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You might consider the use of an ebook management program such as Calibre (available on Windows, Mac and Linux), which gets past the problems you have by having a multiple-tagging mechanism.

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Organizing the ebook files was only an example of the over-arching problem the OP is describing. Calibre is only for ebooks. – Kyle Hayes Mar 28 '12 at 2:19

I read an interesting article a couple of months ago from Lifehacker that described a more automated yet I believe, effective method.

The author recommends a backup, documents, documents archive, long term storage, and scripts folder. In addition, he recommends file automation tools to help keep things tidy.

Ditch Hard Drive Clutter with an Organized, Automated Home Folder

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Perhaps try a combination of different techniques to organize you books.

I started off with a same "logical folder structure" approach as you have and ran into the same problems you have. ;-)

Logical folder structure

If you want to stick to your current system, try to get a clear mental model first. For example in your head, all database related books should go in the mental folder "databases". Then make your physical folder structure the same as your mental folder structure. Meaning: everytime you think about MySQL or MS SQL Server or Oracle you should by default go to the "database" folder, not to the "programming languages" or the "SQL" or the "set theory" folder.

And try not to make to many nested folders. It's to tedious to go through them to finds things.


As Daniel Wessel mentioned, if you want to have the same book in multiple "folders", then perhaps a logical folder structure is the wrong way to go. Try tagging your books. That requires you to use some sort of tooling. As Natwar Lath mentions in his comment, Calibre might be a good tool for that because it supports tagging books. Here is a blog post about Calibre's tagging feature.

Fulltext search

Or maybe you can stick to your logical folder structure and use full text search to find the information. Maybe you can make your operating system create an index not only of your folder structure, but also of the content of all your books.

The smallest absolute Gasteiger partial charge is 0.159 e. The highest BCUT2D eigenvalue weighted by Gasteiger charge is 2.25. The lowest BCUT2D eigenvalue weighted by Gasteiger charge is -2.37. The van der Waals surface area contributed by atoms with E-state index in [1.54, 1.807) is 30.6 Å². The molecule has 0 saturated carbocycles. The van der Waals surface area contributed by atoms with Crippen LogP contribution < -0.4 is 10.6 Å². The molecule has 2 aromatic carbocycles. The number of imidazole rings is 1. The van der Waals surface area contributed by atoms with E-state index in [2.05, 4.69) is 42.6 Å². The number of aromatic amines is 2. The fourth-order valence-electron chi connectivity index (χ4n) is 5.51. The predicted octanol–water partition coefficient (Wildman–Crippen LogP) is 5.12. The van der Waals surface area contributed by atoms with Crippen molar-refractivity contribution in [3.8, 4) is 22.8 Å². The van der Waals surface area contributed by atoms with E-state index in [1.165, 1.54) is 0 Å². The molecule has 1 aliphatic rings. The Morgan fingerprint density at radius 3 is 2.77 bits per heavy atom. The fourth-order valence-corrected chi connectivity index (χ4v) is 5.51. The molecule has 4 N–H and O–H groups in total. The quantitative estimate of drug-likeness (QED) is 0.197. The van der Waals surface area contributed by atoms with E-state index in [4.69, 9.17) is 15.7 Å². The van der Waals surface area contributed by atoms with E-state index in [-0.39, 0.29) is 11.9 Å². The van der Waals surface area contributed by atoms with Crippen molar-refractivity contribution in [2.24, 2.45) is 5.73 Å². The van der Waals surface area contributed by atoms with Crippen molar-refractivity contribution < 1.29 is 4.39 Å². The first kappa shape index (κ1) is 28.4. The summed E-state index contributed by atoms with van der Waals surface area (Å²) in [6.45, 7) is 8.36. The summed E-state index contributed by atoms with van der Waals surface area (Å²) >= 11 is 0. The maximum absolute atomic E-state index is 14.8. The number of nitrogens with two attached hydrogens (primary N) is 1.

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I use evernote (the paid version) for that purpose, you can upload any document to evernote, or send it per email, or use a desktop client or a mobile client. You can put the documents in a two-level folder hierarchy and also tag them. But the most important feature is that everything is indexed and you can just search in your whole document base (even text in picture is recognized)...

I think the free version supports only pdf documents.

Here is a post about it which also references other interesting posts.

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IIRC, In Linux, only symbolic links exhibit the problems you mention.

If you make a hard link (without the -s option), then renaming/moving directories or even renaming the original filename will not matter.

Shortcuts in Windows (at least in Windows 7) are slightly different but you can still rename or move things around and the shortcut will still work.

These solutions however don't work across filesystems, but it doesn't sound like that is problem in your scenario.

Another solution is to simply duplicate the files--space is cheap.

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Another problem with duplication is that of consistency of names between the 2 files at 2 diff locations. I frequently rename the files. – Pushpak Dagade Mar 23 '12 at 16:39